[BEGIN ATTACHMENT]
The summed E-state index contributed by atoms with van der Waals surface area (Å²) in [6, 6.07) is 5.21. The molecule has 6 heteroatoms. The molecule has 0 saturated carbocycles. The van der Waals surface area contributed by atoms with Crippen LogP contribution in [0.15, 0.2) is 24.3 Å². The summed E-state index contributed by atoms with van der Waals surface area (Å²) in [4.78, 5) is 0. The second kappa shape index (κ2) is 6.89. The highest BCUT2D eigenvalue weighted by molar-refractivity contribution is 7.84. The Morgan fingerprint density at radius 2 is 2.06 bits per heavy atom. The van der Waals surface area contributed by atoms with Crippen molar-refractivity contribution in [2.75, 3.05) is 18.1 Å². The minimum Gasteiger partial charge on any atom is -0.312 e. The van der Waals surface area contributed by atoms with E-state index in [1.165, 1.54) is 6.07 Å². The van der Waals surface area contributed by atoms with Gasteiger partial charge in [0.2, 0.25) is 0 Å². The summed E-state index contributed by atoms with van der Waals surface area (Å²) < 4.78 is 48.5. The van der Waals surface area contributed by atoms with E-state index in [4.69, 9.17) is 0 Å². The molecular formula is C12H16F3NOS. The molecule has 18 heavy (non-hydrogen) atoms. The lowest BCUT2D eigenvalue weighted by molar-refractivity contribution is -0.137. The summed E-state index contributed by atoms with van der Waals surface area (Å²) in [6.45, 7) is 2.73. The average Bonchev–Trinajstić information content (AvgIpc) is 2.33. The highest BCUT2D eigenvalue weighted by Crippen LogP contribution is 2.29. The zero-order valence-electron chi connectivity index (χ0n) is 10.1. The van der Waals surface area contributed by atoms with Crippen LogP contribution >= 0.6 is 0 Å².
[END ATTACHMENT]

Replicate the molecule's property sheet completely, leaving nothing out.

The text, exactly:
The summed E-state index contributed by atoms with van der Waals surface area (Å²) in [6, 6.07) is 5.21. The molecule has 6 heteroatoms. The molecule has 0 saturated carbocycles. The van der Waals surface area contributed by atoms with Crippen LogP contribution in [0.15, 0.2) is 24.3 Å². The summed E-state index contributed by atoms with van der Waals surface area (Å²) in [4.78, 5) is 0. The second kappa shape index (κ2) is 6.89. The highest BCUT2D eigenvalue weighted by molar-refractivity contribution is 7.84. The Morgan fingerprint density at radius 2 is 2.06 bits per heavy atom. The van der Waals surface area contributed by atoms with Crippen molar-refractivity contribution in [2.75, 3.05) is 18.1 Å². The minimum Gasteiger partial charge on any atom is -0.312 e. The van der Waals surface area contributed by atoms with E-state index in [1.165, 1.54) is 6.07 Å². The van der Waals surface area contributed by atoms with Gasteiger partial charge in [0.2, 0.25) is 0 Å². The summed E-state index contributed by atoms with van der Waals surface area (Å²) < 4.78 is 48.5. The van der Waals surface area contributed by atoms with E-state index in [4.69, 9.17) is 0 Å². The molecular formula is C12H16F3NOS. The molecule has 18 heavy (non-hydrogen) atoms. The lowest BCUT2D eigenvalue weighted by molar-refractivity contribution is -0.137. The summed E-state index contributed by atoms with van der Waals surface area (Å²) in [6.45, 7) is 2.73. The average Bonchev–Trinajstić information content (AvgIpc) is 2.33. The highest BCUT2D eigenvalue weighted by Crippen LogP contribution is 2.29. The zero-order valence-electron chi connectivity index (χ0n) is 10.1. The van der Waals surface area contributed by atoms with Crippen LogP contribution >= 0.6 is 0 Å².